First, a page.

Today, we look at an attempt to rewrite history. The University of Houston's College of Engineering presents this series about the machines that make our civilization run, and the people whose ingenuity created them.
The close of the 19th century saw Samuel Pierpoint Langley and Orville and Wilbur Wright laboring to create powered controlable flight. Langley worked with government support and enormous public exposure, while the Wright brothers worked quietly using their own resources.
Langley attempted flight on October 7th, 1903. His huge 54-foot-long flying machine had two 48-foot wings -- one in front and one in back. It was launched from a catapult on the Potomac River, and it fell like a sack of cement into the water. On December 8th he tried again. This time the rear wing caved in before it got off its catapult.
Just nine days later, the Wright brothers flew a trim little biplane, with almost no fanfare, at Kitty Hawk, North Carolina. Their advantage was that they'd mastered the problem of controlling the movement of their plane, and they'd preceded their work with four years of careful experimentation with kites and gliders.
But the government makes an interesting bedfellow. Charles Walcott, a long-time friend of Langley's who'd been influential in funding his work, was made director of the Smithsonian Institution in 1906 -- the same year Langley died. He immediately set up a Langley medal, a Langley Aero Lab, a Langley memorial. And then, in 1914, he funded Glenn Curtiss, who'd been involved in a bitter patent dispute with the Wrights, to reconstruct the Langley machine and show that it really could fly.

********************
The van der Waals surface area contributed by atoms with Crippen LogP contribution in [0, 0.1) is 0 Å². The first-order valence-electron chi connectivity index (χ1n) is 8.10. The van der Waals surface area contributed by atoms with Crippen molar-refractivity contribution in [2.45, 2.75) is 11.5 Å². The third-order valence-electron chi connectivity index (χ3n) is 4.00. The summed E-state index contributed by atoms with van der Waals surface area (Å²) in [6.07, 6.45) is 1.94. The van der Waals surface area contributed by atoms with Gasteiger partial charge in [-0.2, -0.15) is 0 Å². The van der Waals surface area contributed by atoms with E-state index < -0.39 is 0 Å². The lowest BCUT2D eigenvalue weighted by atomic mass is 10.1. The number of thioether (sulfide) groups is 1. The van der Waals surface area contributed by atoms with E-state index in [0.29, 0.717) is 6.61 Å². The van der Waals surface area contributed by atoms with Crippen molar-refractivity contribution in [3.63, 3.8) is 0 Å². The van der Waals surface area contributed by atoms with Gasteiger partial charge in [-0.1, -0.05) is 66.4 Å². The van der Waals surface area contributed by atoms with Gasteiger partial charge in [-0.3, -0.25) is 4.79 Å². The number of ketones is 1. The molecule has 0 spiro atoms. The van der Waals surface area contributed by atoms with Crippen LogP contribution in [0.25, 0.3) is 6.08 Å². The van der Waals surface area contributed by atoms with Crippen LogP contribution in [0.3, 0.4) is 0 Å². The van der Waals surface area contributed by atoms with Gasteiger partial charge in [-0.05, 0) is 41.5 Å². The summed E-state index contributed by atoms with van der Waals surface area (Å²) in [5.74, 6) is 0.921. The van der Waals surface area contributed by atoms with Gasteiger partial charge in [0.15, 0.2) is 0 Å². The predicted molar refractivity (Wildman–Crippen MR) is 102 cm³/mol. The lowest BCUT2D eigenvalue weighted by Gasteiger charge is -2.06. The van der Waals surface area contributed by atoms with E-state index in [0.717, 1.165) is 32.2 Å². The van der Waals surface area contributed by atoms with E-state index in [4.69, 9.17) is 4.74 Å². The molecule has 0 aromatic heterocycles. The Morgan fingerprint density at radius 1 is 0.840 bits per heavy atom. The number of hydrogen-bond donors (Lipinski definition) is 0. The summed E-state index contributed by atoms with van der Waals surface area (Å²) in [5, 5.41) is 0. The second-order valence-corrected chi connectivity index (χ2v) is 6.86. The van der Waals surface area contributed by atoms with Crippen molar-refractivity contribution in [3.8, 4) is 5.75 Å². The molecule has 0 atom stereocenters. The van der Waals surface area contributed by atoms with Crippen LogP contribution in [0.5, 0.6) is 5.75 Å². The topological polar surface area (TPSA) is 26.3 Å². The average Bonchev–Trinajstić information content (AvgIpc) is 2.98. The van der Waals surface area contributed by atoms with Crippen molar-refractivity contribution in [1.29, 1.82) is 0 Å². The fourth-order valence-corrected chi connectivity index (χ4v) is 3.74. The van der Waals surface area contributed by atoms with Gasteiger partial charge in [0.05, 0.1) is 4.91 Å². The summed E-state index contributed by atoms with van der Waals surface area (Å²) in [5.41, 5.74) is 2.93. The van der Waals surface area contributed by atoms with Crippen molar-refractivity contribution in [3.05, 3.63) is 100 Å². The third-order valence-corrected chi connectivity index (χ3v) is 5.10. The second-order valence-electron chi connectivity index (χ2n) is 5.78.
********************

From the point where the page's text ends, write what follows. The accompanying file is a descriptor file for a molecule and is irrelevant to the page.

Curtiss went to work, strengthening the structure, adding controls, reshaping it aerodynamically, relocating the center of gravity -- in short, making it airworthy. In 1914 he flew it for 150 feet, and then he went back and replaced the old motor as well. On the basis of Curtiss's reconstruction, the Smithsonian honored Langley for having built the first successful flying machine.
In 1925 Orville Wright at last roused American opinion to his cause by placing the original airplane -- this American treasure -- in the Science Museum of London. In 1942 the Secretary of the Smithsonian, Charles Abbot, finally authorized publication of an article that clearly showed the Langley reconstruction was rigged. Orville responded by telling the British that his airplane should be returned to the Smithsonian Institution after the war. He died in January, 1948, and 11 months later the first airplane returned to America -- to the Smithsonian -- where it now hangs over a label giving the Wright brothers their due.
Today, of course, Langley's name graces a major NASA center, an Army airbase, and the CIA headquarters. But justice nevertheless seems to have prevailed for the Wright brothers.
I'm John Lienhard, at the University of Houston, where we're interested in the way inventive minds work.
Crouch, T. D., The Feud Between the Wright Brothers and the Smithsonian. American Heritage of Invention & Technology, Spring 1987, pp. 34-46.
This episode has been reworked as Episode 1342.
(From The Art of Flying, 1911)
The launching platform for the Langley Aerodrome was a houseboat